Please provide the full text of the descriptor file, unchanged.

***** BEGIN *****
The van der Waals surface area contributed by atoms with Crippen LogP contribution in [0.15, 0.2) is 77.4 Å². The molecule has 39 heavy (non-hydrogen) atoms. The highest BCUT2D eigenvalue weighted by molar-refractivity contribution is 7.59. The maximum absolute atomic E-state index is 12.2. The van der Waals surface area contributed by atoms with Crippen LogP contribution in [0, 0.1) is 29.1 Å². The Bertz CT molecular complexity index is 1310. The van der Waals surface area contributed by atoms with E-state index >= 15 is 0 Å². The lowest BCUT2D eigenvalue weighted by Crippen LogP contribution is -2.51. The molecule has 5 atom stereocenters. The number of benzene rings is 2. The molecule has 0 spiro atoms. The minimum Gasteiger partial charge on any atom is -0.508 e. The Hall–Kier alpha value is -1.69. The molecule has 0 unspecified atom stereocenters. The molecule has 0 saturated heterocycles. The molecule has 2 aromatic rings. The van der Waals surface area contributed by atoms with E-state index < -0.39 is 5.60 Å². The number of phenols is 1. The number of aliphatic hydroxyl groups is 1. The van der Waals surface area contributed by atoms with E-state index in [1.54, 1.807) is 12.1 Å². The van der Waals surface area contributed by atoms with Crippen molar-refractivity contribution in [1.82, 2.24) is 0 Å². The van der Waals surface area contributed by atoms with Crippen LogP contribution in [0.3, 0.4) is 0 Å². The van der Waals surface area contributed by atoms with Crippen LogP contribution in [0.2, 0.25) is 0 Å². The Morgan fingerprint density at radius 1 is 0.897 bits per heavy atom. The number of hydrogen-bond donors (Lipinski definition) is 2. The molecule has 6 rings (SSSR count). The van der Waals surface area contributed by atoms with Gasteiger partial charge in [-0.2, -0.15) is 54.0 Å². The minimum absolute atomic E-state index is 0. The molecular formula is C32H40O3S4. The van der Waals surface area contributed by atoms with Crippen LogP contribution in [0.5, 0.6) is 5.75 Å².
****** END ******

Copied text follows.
The van der Waals surface area contributed by atoms with Crippen LogP contribution in [0.15, 0.2) is 77.4 Å². The molecule has 39 heavy (non-hydrogen) atoms. The highest BCUT2D eigenvalue weighted by molar-refractivity contribution is 7.59. The maximum absolute atomic E-state index is 12.2. The van der Waals surface area contributed by atoms with Crippen LogP contribution in [0, 0.1) is 29.1 Å². The Bertz CT molecular complexity index is 1310. The van der Waals surface area contributed by atoms with E-state index >= 15 is 0 Å². The lowest BCUT2D eigenvalue weighted by Crippen LogP contribution is -2.51. The molecule has 5 atom stereocenters. The number of benzene rings is 2. The molecule has 0 spiro atoms. The minimum Gasteiger partial charge on any atom is -0.508 e. The Hall–Kier alpha value is -1.69. The molecule has 0 unspecified atom stereocenters. The molecule has 0 saturated heterocycles. The molecule has 2 aromatic rings. The van der Waals surface area contributed by atoms with E-state index < -0.39 is 5.60 Å². The number of phenols is 1. The number of aliphatic hydroxyl groups is 1. The van der Waals surface area contributed by atoms with E-state index in [1.54, 1.807) is 12.1 Å². The van der Waals surface area contributed by atoms with Crippen molar-refractivity contribution in [1.82, 2.24) is 0 Å². The van der Waals surface area contributed by atoms with Crippen LogP contribution in [0.3, 0.4) is 0 Å². The van der Waals surface area contributed by atoms with Crippen LogP contribution in [0.2, 0.25) is 0 Å². The Morgan fingerprint density at radius 1 is 0.897 bits per heavy atom. The number of hydrogen-bond donors (Lipinski definition) is 2. The molecule has 6 rings (SSSR count). The van der Waals surface area contributed by atoms with Gasteiger partial charge in [-0.2, -0.15) is 54.0 Å². The minimum absolute atomic E-state index is 0. The molecular formula is C32H40O3S4. The van der Waals surface area contributed by atoms with Crippen LogP contribution in [0.5, 0.6) is 5.75 Å².